Opportunities for external validation of behavioral models in the social sciences that are based on randomized social experiments or on large regime shifts, that can be treated as experiments for the purpose of model validation, are extremely rare. In this paper, we consider an alternative approach, namely mimicking the essential element of regime change by non-randomly holding out from estimation a portion of the sample that faces a significantly different policy regime. The non-random holdout sample is used for model validation/selection. We illustrate the non-random holdout sample approach to model validation in the context of a model of welfare program participation. The policy heterogeneity that we exploit to generate a non-random holdout sample takes advantage of the wide variation across states that has existed in welfare policy. Download Paper
In this paper, we present a unified treatment of and explanation for the evolution of wages and employment in the U.S. over the last 30 years. Specifically, we account for the pattern of changes in wage inequality, for the increased relative wage and employment of women, for the emergence of the college wage premium and for the shift in employment from the goods to the service-producing sector. The underlying theory we adopt is neoclassical, a two-sector competitive labor market economy in which the supply of and demand for labor of heterogeneous skill determines spot market skill-rental prices. The empirical approach is structural. The model embeds many of the features that have been posited in the literature to have contributed to the changing U.S. wage and employment structure including skill-biased technical change, capital-skill complementarity, changes in relative product-market prices, changes in the productivity of labor in home production and demographics such as changing cohort size and fertility Download Paper
Using data from the NLSY79, we structurally estimate a dynamic model of the life cycle decisions of young women. The women make joint and sequential decisions about school attendance, work, marriage, fertility and welfare participation. We use the model to perform a set of counterfactual simulations designed to shed light on three questions: (1) How much of observed minority-majority differences in behavior can be attributed to differences in labor market opportunities, marriage market opportunities, and preference heterogeneity? (2) How does the welfare system interact with these factors to augment those differences? (3) How can new cohorts that grow up under the new welfare system (TANF) be expected to behave compared to older cohorts? Download Paper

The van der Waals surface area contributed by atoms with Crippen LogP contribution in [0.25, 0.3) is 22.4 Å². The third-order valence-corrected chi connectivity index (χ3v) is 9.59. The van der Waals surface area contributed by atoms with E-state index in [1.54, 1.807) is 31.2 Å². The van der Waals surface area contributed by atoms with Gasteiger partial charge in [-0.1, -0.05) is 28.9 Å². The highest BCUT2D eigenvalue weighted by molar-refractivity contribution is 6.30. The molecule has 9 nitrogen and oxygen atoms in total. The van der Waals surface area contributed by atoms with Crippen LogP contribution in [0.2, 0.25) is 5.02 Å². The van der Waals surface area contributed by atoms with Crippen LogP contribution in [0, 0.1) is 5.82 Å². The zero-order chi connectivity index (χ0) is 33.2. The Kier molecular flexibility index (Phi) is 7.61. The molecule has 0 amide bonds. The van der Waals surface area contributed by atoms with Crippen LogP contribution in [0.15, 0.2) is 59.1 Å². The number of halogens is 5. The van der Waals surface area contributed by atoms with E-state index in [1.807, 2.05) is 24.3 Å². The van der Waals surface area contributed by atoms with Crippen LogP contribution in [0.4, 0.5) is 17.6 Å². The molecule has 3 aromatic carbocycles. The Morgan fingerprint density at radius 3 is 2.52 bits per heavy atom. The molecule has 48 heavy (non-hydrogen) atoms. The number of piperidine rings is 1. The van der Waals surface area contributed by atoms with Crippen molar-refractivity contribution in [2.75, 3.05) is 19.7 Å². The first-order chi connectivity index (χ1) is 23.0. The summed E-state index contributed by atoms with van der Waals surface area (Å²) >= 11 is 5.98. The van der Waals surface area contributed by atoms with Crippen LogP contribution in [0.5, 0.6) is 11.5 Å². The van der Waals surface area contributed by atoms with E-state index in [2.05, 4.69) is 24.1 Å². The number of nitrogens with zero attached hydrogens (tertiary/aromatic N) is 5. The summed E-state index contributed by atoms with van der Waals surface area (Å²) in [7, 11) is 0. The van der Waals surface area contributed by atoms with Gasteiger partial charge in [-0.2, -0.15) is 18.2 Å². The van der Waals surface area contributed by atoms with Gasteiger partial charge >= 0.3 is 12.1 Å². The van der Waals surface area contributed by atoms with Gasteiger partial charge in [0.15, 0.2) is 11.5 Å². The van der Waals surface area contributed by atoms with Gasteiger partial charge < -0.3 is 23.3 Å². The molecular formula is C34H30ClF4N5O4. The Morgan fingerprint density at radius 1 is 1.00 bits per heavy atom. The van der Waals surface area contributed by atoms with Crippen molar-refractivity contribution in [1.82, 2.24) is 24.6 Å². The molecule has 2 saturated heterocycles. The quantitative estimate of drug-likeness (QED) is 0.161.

In this paper, we develop and estimate a model of retirement and savings incorporating limited borrowing, stochastic wage offers, health status and survival, social security benefits, Medicare and employer provided health insurance coverage, and intentional bequests. The model is estimated on sample of relatively poor households from the first three waves of the Health and Retirement Study (HRS), for whom we would expect social security income to be of particular importance. The estimated model is used to simulate the responses to several counterfactual experiments corresponding to changes in social security rules. These include changes in benefit levels, in the payroll tax, in the social security earnings tax and in early and normal retirement ages. Download Paper
One of the most striking changes in the U.S. economy over the past 50 years has been the growth in the service sector. In 1950, 57 percent of workers were employed in the service sector, by 1970 that figure had risen to 63 percent and by 2000 to 75 percent. While service sector employment grew by 2.2 percent per year faster than employment in the goods sector between 1968 and 2000, the real hourly wage in the service sector grew only by 0.23 percent more per year over the same period. In this paper, we assess whether or not the essential constancy of the relative wage implies that individuals face small costs of switching sectors and quantify the relative importance of labor supply and demand factors in the growth of the service sector. We specify and estimate a two-sector growth model with idiosyncratic and aggregate shocks that allows us to address these empirical issues in a unified coherent framework. Our estimates imply that there are large mobility costs; output in both sectors would have been double their current levels if these mobility costs had been zero. In addition, we find that demand side factors, that is, technical change and movements in product and capital prices, were responsible for the growth of the service sector. Download Paper